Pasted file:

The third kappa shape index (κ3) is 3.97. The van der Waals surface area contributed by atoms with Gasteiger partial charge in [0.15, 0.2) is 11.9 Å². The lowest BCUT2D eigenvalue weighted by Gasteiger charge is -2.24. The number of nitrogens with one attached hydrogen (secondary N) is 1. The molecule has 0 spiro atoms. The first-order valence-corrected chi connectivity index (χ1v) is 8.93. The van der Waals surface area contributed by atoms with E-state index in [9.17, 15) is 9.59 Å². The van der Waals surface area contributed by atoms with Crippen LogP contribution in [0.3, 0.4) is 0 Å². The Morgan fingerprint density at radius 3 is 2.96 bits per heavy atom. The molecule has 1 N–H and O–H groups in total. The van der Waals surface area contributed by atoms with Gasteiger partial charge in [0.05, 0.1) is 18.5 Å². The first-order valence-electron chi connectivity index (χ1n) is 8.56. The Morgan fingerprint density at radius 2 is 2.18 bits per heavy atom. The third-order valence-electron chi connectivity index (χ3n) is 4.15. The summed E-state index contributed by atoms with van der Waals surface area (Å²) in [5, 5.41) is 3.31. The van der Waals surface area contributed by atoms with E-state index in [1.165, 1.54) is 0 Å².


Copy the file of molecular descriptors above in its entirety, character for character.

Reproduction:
The third kappa shape index (κ3) is 3.97. The van der Waals surface area contributed by atoms with Gasteiger partial charge in [0.15, 0.2) is 11.9 Å². The lowest BCUT2D eigenvalue weighted by Gasteiger charge is -2.24. The number of nitrogens with one attached hydrogen (secondary N) is 1. The molecule has 0 spiro atoms. The first-order valence-corrected chi connectivity index (χ1v) is 8.93. The van der Waals surface area contributed by atoms with E-state index in [9.17, 15) is 9.59 Å². The van der Waals surface area contributed by atoms with Crippen LogP contribution in [0.3, 0.4) is 0 Å². The Morgan fingerprint density at radius 3 is 2.96 bits per heavy atom. The molecule has 1 N–H and O–H groups in total. The van der Waals surface area contributed by atoms with Gasteiger partial charge in [0.05, 0.1) is 18.5 Å². The first-order valence-electron chi connectivity index (χ1n) is 8.56. The Morgan fingerprint density at radius 2 is 2.18 bits per heavy atom. The third-order valence-electron chi connectivity index (χ3n) is 4.15. The summed E-state index contributed by atoms with van der Waals surface area (Å²) in [5, 5.41) is 3.31. The van der Waals surface area contributed by atoms with E-state index in [1.165, 1.54) is 0 Å².